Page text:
Good complaint: ‘I’m afraid my steak is overdone.’
Bad complaint: ‘I don’t like bones, can you fillet my whitebait?’
We’ve all been there: the meal is over, the bill has turned up and, just as you lay down your credit card with a cursory glance at the total, you spot that bottle of wine you didn’t order, or the three extra starters. Are you right to be annoyed? Is it just an honest mistake, or is someone trying to pull a fast one?
Miscalculated bill; wrong items on bill; high or hidden service charges.
Will Smith, co-owner of Arbutus, Wild Honey and Les Deux Salons: ‘The whole point of issuing a bill is for the customer to check that it is correct, so it doesn’t make sense to immediately assume the worst. But obviously no one wants a mistake to be made, as a guest might well feel that the restaurant is trying to be underhand. Whether or not a serious complaint is warranted about a mistake on a bill might depend on how good the meal has been overall. If a genuine mistake has been made at the end of an otherwise enjoyable experience, then a complaint might be an overreaction. However, if an incorrect bill comes at the end of an hour-and-a-half’s bad service, then yes, complain away. Even if it’s at the bill stage of a meal, making a valid complaint can still lead to the removal of the service charge, or an offer of wine on the house.’
Good complaint: ‘I’d like to pay the service charge in cash.’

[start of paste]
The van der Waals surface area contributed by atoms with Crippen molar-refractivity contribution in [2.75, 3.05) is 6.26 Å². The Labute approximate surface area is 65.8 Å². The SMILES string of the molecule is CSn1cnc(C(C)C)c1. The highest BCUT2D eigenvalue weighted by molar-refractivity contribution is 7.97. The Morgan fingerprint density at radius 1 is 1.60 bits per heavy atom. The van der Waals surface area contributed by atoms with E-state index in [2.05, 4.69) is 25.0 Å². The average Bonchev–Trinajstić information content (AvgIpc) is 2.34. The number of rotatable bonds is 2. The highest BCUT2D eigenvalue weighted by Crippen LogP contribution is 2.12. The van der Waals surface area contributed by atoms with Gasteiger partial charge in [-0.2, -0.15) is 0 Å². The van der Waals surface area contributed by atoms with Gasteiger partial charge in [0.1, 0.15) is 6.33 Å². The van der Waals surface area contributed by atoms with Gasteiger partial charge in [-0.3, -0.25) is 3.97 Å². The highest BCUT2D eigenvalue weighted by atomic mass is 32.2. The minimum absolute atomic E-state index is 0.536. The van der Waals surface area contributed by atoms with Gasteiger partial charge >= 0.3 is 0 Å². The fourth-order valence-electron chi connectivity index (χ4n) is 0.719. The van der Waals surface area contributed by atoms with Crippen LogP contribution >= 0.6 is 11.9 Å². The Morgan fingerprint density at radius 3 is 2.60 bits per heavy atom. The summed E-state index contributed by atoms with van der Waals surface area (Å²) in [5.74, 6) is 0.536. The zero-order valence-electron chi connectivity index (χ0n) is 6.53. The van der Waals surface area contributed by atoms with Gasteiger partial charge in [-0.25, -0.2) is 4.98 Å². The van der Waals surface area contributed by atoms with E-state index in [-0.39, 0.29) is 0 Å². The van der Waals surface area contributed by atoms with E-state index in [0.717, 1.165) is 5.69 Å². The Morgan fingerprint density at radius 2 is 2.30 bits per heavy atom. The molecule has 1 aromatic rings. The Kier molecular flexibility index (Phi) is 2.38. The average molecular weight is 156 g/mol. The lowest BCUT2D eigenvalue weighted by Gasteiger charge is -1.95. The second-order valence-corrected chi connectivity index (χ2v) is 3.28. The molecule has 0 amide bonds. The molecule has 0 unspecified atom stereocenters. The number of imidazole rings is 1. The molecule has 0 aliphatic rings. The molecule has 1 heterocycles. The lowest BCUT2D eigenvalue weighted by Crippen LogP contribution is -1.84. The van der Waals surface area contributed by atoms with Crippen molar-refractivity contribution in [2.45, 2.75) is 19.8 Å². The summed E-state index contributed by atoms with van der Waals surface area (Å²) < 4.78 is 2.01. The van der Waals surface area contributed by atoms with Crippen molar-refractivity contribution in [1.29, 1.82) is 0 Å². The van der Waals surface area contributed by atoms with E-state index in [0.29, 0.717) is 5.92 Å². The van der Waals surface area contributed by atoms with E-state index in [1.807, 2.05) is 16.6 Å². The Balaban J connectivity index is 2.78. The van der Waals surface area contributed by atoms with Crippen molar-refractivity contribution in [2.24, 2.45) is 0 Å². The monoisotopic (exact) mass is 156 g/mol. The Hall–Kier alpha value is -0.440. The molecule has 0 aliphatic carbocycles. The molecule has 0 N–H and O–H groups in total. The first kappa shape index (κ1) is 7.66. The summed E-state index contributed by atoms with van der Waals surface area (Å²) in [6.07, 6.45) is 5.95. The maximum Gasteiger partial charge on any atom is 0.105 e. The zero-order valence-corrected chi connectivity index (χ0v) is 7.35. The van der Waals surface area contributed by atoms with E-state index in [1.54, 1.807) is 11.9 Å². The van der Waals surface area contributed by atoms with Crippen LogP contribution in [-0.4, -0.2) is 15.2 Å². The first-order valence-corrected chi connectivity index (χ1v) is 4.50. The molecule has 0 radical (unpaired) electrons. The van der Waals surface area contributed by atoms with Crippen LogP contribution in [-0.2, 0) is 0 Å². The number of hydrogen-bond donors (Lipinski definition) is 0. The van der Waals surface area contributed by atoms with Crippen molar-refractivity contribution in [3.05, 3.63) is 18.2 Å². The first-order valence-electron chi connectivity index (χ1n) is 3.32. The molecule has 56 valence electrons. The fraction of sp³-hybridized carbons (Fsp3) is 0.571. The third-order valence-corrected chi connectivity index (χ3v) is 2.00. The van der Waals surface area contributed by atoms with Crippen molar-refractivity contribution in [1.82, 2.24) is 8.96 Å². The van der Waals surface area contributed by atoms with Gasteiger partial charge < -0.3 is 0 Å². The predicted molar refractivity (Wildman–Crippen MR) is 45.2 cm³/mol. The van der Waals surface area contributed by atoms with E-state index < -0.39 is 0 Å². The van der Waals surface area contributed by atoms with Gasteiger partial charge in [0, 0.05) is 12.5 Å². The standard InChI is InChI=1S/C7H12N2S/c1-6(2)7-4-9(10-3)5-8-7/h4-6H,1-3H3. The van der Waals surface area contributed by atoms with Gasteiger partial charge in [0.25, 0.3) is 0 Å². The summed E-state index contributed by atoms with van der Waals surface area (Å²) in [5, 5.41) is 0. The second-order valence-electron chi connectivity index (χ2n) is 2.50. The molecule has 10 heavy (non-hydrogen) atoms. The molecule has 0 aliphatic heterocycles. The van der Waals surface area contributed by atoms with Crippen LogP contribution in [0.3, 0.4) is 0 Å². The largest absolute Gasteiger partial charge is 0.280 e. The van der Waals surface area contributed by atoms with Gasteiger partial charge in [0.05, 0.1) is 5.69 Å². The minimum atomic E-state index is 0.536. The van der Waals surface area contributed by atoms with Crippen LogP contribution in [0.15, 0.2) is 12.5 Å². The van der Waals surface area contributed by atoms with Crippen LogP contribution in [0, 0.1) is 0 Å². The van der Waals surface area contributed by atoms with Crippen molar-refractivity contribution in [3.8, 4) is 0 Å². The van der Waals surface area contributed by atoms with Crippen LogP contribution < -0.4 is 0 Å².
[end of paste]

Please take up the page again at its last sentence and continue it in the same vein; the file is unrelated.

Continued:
Bad complaint: ‘I didn’t realise the lobster was priced per kilo.’
It’s not just Friday-night curry houses that can reverberate with mid-meal cheers and bellowed profanities. If you’re unlucky, the same sozzled crowd who view a top-of-the-voice ‘phwoaaar!’ as an acceptable means of communicating could well turn up at the table next to you during dinner at a smart brasserie. But you’re scared of making a scene, right?
Rowdy neighbours; badly positioned tables; dirty surroundings; loud music; tables too close together; being given a table next to a draught or radiator.
Fred Sirieix, general manager, Galvin at Windows: ‘Customers should make a distinction between a complaint and a comment. A comment is when you see something go wrong early and draw attention to it. For example, if the table next to yours is being rowdy, and the waiter hasn’t spotted it, you can have a word with him and he will discreetly ask the revellers to calm down. You have to be respectful of the waiter if you want him to be respectful of you. It isn’t necessary for people to go over the top and lose their temper.’
Good complaint: ‘Please can you turn the music down, we’re right next to the speaker.’
Bad complaint: ‘I don’t like the carpet.’
One of the fastest-growing gripes among diners is that of table turning: being informed upon booking when you have to vacate the table, or worse, being cajoled into leaving a table you thought was yours for the duration of the evening. Is there anything you can do about it? There’s always the pre-complaint: tell the restaurant staff when booking that you’re not going to dine there if they’re going to dictate the leaving time.
Restricted dining times combined with short, sharp service; the bill arriving without being requested.
Simon Girling, restaurant manager, The Ritz: ‘Table turning is the one thing that really does upset people. It’s completely unacceptable if you’ve booked in advance and then you’re asked to leave early on the night. But if you are a walk-in, and the manager says he can only squeeze you in before a later booking, then that is acceptable. If someone told me what time I had to leave when I was in the process of booking a table in advance, I personally wouldn’t go to that restaurant.’
Good complaint: ‘I didn’t ask for the bill.’
Bad complaint: ‘I would keep to my word and leave, but it’s raining.’